Chapter 24. Structured Text: XML
XML, the eXtensible Markup Language, has become very widespread over the last few years. Like SGML (mentioned in "The sgmllib Module" on page 576), XML is a metalanguage, a language to describe markup languages. On top of XML 1.0, the XML community (mostly within the World Wide Web Consortium [W3C]) has standardized many other technologies, such as schema languages, Namespaces, XPath, XLink, XPointer, and XSLT.
Industry consortia in many fields have defined industry-specific markup languages on top of XML to facilitate data exchange among applications in those fields. Such industry standards let applications exchange data even when the applications are coded in different languages and deployed on different platforms by different firms. XML, related technologies, and XML-based markup languages are the basis for inter-application, cross-language, cross-platform data interchange in modern applications.
Python has excellent support for XML. The standard Python library supplies the xml package, which lets you use fundamental XML technology quite simply. The third-party package PyXML (http://pyxml.sf.net) extends the standard library's xml with validating parsers, richer DOM implementations, and advanced technologies such as XPath and XSLT. Downloading and installing PyXML upgrades Python's own xml packages, so it can be a good idea to do so even if you don't use PyXML-specific features.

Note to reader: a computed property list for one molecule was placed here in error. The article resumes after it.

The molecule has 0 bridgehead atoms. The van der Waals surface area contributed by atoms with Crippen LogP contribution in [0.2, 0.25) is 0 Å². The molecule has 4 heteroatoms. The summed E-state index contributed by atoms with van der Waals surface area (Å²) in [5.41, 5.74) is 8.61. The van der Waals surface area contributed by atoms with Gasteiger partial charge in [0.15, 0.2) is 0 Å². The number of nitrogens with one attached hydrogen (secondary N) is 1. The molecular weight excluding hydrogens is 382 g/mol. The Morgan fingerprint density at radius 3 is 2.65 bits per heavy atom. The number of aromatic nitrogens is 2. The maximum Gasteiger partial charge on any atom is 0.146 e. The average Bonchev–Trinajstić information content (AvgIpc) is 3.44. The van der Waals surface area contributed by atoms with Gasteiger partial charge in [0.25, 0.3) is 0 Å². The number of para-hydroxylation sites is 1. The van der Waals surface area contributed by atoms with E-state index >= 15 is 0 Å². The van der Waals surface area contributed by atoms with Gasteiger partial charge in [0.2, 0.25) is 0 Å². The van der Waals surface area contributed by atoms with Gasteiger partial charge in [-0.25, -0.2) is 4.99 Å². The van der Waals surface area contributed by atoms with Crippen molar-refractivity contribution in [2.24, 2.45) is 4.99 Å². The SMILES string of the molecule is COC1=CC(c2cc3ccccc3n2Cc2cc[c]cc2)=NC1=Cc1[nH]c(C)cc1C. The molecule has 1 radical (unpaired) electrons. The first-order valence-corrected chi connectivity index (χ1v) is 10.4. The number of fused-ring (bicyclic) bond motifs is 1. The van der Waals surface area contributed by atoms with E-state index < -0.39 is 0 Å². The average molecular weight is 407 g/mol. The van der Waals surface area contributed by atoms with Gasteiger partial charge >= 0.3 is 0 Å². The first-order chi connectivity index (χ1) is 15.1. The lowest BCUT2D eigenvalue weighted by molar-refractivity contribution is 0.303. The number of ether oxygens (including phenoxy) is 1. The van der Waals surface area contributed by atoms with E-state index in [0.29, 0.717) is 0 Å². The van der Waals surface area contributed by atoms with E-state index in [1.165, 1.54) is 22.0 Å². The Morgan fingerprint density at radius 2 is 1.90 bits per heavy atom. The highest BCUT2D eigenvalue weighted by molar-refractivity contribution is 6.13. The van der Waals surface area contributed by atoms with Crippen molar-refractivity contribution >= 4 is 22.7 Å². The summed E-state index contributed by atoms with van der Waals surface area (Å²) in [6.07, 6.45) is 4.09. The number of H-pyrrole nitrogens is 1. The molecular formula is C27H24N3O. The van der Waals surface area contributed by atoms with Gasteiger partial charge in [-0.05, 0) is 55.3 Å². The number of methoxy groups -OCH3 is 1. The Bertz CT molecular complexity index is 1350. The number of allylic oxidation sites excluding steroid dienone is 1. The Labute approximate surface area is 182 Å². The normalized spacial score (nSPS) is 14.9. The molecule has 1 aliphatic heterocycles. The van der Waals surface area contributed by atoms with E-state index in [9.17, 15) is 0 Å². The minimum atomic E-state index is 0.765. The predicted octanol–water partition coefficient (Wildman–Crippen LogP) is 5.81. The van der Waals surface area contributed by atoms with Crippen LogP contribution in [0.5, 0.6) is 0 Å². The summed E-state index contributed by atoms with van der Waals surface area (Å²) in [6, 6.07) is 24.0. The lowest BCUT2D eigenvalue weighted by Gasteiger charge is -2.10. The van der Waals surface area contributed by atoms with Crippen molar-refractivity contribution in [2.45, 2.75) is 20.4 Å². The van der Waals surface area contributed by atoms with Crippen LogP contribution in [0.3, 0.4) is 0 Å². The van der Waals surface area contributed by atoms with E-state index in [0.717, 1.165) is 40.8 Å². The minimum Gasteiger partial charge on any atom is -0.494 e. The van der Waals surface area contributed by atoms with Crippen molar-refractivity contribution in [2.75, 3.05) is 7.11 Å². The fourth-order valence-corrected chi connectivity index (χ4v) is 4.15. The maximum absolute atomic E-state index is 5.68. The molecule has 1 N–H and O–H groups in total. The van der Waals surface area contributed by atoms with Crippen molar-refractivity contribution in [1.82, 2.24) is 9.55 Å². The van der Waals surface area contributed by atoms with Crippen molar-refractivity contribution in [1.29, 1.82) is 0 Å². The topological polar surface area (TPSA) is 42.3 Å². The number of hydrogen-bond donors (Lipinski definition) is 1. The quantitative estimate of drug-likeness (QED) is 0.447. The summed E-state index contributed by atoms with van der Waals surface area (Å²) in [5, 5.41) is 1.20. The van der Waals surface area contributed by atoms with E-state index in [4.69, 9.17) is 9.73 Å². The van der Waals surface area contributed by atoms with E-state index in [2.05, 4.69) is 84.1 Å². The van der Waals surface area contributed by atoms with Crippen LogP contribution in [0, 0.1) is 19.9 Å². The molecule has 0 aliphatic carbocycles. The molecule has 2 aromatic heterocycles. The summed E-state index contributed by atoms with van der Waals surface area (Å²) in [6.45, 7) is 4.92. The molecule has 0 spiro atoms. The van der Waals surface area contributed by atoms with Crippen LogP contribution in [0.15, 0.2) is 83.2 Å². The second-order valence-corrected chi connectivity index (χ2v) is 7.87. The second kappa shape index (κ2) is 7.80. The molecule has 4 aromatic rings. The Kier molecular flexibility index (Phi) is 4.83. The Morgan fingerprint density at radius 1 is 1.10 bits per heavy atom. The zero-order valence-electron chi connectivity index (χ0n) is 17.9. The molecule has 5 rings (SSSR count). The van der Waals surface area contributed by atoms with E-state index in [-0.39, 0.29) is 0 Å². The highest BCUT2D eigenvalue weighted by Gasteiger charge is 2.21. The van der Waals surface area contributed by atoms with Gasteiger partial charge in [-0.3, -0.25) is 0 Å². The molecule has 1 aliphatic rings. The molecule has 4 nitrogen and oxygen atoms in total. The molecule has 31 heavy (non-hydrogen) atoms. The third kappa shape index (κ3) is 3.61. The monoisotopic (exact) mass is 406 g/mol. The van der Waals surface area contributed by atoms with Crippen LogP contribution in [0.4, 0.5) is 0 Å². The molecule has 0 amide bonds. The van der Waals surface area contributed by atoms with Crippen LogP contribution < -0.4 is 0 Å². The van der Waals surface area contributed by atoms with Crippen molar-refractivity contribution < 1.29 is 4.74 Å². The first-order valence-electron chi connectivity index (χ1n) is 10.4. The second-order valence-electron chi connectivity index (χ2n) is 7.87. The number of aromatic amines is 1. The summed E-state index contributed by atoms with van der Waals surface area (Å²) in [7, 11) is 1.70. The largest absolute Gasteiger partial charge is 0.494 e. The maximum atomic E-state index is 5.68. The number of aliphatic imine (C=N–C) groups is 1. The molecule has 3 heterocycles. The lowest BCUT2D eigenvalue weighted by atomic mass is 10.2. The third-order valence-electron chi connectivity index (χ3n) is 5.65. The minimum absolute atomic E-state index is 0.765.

On top of PyXML, you can choose to install yet another freely available third-party package, 4Suite (available at http://4suite.org). 4Suite provides even more XML parsers for special niches, advanced technologies such as XLink and XPointer, and code supporting standards built on top of XML, such as the Resource Description Framework (RDF).
A highly Pythonic alternative for XML processing is ElementTree (http://effbot.org/zone/element-index.htm), most of whose functionality is also slated for release in Python 2.5 as standard library module xml.etree (for use in Python 2.3 or 2.4, or even 2.5 but with more complete functionality, you can, in any case, download and install the complete ElementTree from the URL at effbot.org). ElementTree's elegance, speed, and highly Pythonic architecture make it the package of choice for most Python XML applications, particularly, but not exclusively, if you can restrict your application to run on Python 2.5. However, I do not cover ElementTree in this book.
In this chapter, I cover only the essentials of the standard library's xml package, taking for granted some elementary knowledge of XML itself.